I might be a man nearing my forties but to this day I still therapy rock as a way of soothing when feeling distressed. It brings me back to balance and quiet. From that, I manage to regroup and jump-start my mind, like the turn of the key and the engine. Some therapists will prescribe rocking as part of therapy. As childish and humorous as it may sound, the benefits of rocking have the same implications in adults as it does in children. It’s not just a therapy for children with autism. It can also be beneficial for people who experience anxiety, depression, stress, insomnia, pain, or PTSD. I fall into all of the categories from anxiety to PTSD.
What’s the science behind therapeutic rocking?
Rocking is a universal behaviour that synchronizes the brain. We cradle babies, doze in a hammock, shift in a chair, swing on a porch swing. We do it without knowing we should.
As per research, psychological distress and physical pain activate the sympathetic nervous system, the “survival” branch, which increases functions such as muscle tension, heart rate, and breathing. The gentle rhythmic motion of rocking, on the other hand, engages the parasympathetic nervous system, the “calming” branch of the automatic nervous system. This in return releases a cascade of endorphins that shifts us into a calming, relaxing state and lessens the hurtful effect.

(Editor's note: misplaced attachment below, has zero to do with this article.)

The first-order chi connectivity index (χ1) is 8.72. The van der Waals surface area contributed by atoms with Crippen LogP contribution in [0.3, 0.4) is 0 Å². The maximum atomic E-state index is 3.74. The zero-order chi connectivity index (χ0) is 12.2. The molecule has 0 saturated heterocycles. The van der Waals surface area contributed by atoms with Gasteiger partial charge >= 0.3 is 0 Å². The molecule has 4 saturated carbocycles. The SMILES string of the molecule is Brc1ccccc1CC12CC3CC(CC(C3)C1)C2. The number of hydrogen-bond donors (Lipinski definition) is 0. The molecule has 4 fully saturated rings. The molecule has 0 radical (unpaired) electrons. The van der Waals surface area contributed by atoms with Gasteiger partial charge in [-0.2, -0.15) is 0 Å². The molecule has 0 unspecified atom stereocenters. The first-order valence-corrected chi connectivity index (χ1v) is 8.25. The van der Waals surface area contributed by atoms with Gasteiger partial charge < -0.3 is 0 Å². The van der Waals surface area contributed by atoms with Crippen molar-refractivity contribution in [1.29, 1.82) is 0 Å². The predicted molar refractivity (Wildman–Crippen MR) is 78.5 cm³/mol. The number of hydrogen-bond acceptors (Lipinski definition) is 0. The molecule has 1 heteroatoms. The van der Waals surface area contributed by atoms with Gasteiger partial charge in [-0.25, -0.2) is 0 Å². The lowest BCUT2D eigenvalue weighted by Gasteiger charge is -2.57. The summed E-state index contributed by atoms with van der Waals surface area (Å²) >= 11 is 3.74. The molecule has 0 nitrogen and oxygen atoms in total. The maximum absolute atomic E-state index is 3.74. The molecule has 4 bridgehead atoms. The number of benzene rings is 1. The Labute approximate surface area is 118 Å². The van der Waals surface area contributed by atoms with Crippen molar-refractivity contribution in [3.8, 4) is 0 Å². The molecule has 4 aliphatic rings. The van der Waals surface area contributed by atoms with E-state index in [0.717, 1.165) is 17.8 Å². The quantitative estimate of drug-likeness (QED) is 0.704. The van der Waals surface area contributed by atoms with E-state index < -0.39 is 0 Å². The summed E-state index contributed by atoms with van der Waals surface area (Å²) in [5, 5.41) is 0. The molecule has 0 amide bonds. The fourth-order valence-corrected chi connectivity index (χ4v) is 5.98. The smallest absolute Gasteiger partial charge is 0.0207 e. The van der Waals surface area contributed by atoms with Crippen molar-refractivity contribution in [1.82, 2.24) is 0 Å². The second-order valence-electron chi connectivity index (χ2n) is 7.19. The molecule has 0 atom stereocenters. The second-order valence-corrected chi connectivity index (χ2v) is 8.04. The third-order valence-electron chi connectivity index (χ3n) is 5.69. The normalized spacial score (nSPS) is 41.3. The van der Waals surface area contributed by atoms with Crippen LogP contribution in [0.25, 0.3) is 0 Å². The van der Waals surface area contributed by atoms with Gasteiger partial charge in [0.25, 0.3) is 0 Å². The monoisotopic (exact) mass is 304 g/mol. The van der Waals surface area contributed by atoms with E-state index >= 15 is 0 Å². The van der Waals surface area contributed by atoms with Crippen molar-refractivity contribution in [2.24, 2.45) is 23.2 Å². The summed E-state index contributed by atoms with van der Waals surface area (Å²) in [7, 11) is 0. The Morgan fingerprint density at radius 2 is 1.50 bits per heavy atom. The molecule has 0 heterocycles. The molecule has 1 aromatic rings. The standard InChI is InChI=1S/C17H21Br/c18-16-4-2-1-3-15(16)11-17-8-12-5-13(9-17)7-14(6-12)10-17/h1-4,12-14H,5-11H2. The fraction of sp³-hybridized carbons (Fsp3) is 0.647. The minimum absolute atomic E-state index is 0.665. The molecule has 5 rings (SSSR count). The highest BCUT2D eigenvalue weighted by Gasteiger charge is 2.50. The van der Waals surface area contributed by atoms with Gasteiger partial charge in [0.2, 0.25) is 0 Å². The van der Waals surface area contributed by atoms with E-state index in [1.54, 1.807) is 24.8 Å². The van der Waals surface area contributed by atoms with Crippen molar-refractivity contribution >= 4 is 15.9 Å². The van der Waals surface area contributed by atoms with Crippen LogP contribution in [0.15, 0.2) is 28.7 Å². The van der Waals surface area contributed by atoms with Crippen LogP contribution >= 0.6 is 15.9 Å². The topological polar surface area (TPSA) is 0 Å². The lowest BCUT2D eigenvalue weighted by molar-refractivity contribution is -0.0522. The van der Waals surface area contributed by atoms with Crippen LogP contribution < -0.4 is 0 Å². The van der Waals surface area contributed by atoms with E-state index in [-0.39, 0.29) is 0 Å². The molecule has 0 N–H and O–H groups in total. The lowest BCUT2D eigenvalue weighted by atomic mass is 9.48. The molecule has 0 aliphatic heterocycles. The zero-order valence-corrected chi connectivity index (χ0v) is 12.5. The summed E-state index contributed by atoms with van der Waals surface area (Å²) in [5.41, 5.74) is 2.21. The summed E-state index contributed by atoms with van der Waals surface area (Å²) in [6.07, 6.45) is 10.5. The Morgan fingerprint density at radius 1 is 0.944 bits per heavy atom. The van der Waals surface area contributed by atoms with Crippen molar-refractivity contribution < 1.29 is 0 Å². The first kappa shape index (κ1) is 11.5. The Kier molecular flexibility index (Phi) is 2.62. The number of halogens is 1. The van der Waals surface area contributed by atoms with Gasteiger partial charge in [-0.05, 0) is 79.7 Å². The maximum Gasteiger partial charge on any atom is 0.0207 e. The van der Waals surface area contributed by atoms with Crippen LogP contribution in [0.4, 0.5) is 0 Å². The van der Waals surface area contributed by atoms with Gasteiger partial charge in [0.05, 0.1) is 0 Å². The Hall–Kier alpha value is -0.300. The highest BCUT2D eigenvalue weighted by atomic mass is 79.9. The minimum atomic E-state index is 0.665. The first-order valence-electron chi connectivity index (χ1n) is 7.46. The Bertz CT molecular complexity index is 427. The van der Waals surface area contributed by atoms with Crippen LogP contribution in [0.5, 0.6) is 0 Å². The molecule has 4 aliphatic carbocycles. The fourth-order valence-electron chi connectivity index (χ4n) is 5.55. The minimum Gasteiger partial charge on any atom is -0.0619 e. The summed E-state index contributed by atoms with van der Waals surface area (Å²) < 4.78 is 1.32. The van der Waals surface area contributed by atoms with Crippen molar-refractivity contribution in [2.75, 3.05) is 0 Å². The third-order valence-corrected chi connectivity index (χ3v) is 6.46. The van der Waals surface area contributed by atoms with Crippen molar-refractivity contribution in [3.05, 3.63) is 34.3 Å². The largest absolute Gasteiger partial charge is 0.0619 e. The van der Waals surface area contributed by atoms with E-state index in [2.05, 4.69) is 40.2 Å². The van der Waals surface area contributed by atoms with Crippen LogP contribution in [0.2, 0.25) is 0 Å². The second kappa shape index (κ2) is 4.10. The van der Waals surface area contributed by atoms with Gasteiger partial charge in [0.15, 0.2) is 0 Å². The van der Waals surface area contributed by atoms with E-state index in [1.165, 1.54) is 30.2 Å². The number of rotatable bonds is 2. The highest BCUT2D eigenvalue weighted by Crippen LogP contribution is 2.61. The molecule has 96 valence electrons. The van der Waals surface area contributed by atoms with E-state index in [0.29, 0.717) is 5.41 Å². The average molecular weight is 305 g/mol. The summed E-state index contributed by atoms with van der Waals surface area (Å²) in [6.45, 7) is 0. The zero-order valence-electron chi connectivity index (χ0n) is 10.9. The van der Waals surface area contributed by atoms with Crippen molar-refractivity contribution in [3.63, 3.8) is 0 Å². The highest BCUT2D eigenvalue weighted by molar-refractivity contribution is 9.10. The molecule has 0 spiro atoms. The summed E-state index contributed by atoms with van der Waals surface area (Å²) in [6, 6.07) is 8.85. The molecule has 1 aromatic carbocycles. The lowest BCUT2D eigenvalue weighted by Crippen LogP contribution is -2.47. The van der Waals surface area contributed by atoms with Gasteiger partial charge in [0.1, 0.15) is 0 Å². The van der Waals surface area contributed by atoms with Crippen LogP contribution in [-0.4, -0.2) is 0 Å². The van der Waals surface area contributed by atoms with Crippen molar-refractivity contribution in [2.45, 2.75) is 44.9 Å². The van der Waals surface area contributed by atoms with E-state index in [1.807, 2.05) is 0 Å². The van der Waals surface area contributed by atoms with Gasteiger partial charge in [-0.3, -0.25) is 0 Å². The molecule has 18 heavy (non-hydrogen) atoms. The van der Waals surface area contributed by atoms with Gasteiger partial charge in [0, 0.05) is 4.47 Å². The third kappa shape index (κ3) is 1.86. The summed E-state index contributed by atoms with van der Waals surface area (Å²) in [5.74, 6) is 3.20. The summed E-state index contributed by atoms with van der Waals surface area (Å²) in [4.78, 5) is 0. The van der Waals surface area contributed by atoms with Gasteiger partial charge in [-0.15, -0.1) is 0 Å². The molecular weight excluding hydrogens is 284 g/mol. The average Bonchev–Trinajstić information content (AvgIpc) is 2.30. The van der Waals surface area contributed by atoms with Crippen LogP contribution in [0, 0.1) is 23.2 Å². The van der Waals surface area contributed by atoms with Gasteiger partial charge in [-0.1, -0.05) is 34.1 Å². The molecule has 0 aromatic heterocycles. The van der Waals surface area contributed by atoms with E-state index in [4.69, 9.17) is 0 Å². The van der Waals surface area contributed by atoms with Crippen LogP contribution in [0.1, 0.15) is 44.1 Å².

That’s pretty much the gist of it.
Benefits of rocking, to mention a few, include:
- Rocking helps you fall asleep sooner and deeper, improving the quality of sleep.
- Rocking increases circulation by sending more oxygen to our joints, which reduces inflammation and pain.
- It engages the core abdominal and thigh muscles, which is key for sufferers with lower back pain.
We bob our heads to music or tap our feet or fingers and feel the joy and the energy of the song. So, why wouldn’t it be okay to rock ourselves to sleep and feel peaceful and calm?
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This strikes me as very personal. Thank you for sharing.
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